'Choose a job you love and you'll never work a day in your life,' or so says an old idiom, but we all know that the truth is most people do not love their jobs. Most would consider sports stars to be some of the most notable exceptions though. Whether you love soccer or hockey or anything in between, when you see people spending their entire time doing something you love and being paid handsomely for the privilege, many are a tad jealous.
The thought that an athlete could actually have no interest or not particularly enjoy their sport seems alien to some. However, it has been claimed that a large number of athletes simply view their sports as a job like any other. Some may have enjoyed the sport as a child but once the pressures and strains of it set in, they began to lose their affection for the sport. For some, the loss of love for the game can spell early retirement, whilst others can be indifferent to their sport for an entire career, yet experience great success.
The list features athletes from eight different sports. There will be many more athletes out there who don't love their sports, strange as it may seem, but have never openly expressed that this is the case. All the athletes on this list were either known to not be particularly fond of their sports or expressed as much directly themselves. Here are the top 15 athletes who hated their sports:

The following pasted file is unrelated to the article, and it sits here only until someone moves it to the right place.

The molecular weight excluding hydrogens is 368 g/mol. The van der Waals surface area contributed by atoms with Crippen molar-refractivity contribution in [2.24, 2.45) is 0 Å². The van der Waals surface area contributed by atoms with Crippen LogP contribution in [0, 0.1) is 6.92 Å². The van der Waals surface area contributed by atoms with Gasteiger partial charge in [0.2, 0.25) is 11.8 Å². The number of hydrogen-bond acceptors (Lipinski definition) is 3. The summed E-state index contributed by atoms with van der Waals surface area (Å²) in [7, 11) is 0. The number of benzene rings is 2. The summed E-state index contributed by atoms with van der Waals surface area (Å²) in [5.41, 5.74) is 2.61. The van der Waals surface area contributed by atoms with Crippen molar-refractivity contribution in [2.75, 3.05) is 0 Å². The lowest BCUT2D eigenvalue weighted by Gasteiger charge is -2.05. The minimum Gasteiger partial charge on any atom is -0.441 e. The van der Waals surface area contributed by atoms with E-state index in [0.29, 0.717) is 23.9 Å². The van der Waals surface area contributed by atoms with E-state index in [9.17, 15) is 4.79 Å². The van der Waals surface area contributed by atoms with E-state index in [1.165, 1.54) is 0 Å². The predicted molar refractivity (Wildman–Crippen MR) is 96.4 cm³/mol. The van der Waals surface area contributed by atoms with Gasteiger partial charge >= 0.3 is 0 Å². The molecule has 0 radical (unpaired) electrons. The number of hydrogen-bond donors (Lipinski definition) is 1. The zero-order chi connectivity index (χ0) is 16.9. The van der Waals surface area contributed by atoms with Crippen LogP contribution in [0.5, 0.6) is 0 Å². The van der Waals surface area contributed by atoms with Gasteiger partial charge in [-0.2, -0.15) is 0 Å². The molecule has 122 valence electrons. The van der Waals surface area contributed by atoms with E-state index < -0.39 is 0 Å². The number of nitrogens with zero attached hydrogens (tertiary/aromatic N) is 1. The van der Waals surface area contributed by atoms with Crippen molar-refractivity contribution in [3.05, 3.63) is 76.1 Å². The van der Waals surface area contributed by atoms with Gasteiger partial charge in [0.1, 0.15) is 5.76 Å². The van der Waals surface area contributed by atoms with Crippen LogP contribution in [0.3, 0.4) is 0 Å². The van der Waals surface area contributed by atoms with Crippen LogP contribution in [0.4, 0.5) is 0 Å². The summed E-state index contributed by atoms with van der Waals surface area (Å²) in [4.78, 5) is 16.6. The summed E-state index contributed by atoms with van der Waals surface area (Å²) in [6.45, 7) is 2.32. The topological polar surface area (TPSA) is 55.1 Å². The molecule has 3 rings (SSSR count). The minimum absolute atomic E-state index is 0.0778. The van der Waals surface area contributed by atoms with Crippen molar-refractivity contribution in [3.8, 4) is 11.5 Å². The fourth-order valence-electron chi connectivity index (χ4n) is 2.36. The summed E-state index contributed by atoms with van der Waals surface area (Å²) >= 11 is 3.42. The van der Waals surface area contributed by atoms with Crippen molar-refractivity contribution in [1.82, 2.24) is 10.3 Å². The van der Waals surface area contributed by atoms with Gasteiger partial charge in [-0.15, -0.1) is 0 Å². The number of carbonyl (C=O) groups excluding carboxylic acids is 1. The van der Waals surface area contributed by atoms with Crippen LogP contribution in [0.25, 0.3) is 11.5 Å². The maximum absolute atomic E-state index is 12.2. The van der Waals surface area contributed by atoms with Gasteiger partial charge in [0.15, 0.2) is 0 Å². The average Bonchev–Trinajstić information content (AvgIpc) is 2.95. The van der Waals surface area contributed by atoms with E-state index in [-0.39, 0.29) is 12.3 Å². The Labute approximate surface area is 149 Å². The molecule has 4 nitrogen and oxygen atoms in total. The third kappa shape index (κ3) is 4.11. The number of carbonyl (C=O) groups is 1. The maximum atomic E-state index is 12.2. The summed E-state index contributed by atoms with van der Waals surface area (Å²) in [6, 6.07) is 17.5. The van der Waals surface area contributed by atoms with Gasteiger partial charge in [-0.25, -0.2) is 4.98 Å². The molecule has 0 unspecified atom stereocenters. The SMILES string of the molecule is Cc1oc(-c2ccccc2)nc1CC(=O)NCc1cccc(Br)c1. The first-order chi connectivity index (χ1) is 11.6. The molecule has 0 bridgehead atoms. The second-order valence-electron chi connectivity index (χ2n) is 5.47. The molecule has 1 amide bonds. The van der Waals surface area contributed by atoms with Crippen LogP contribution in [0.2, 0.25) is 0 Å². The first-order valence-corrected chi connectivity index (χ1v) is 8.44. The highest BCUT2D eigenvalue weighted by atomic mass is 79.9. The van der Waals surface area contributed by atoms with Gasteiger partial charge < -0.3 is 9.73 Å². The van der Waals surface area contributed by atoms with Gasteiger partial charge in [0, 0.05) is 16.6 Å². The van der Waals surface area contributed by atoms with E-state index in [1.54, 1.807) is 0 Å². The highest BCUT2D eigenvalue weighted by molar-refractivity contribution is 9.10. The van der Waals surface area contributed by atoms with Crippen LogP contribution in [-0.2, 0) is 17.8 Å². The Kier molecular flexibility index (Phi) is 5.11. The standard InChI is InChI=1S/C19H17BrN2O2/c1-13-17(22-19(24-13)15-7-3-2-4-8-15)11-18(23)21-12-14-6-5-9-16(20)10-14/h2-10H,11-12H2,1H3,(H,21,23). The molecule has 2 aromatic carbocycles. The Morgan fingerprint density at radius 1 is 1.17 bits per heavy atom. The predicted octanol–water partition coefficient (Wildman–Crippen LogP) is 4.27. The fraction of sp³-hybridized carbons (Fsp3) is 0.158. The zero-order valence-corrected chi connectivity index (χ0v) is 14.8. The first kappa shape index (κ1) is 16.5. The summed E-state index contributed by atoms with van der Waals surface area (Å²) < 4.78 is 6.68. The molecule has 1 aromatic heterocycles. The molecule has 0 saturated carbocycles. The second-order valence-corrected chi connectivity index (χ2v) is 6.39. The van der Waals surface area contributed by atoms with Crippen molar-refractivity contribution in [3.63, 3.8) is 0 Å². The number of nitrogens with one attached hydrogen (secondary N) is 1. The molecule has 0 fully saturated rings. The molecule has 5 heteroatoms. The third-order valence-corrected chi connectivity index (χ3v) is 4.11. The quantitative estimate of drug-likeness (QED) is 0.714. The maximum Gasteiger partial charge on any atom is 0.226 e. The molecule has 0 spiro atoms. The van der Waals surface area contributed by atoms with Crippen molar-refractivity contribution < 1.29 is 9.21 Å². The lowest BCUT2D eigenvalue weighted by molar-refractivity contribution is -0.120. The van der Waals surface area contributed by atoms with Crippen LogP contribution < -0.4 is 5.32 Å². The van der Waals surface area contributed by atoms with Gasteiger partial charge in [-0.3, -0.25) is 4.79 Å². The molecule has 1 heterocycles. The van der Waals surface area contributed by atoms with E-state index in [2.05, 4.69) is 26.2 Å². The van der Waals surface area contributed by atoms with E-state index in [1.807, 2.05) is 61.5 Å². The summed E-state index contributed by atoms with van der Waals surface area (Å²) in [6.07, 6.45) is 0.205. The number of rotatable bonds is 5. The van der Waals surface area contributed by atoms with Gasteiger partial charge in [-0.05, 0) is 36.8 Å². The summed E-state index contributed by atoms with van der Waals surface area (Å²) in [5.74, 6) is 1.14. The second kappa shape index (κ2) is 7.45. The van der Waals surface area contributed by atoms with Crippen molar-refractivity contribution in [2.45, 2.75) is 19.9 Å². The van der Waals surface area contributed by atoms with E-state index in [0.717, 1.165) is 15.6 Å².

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15 Brock Lesnar - Professional Wrestling
Wrestling may not be a sport, but you try to look at Brock Lesnar and say he's not an athlete. Lesnar took the WWE by storm in 2002, winning the company's world title and quickly became one of their biggest stars. However Lesnar left the company in 2004, as he had grown to dislike the grueling travel schedule of the business. He returned in 2012 as a part-time performer after a career in MMA. In a recent interview with fellow wrestler Steve Austin, Lesnar said he likes performing, but never embraced all aspects of the business and he views it as a job. On leaving the business in 2004, he said:
“I felt like I was a trapped animal. I can remember times being on an airplane and wanting to punch the door open and jump out of the plane. That’s what I felt like… I tell Vince (McMahon) to this day, ‘I was built to be in the ring. I wasn’t built to get from ring to ring.'”
14 Ronnie O'Sullivan - Snooker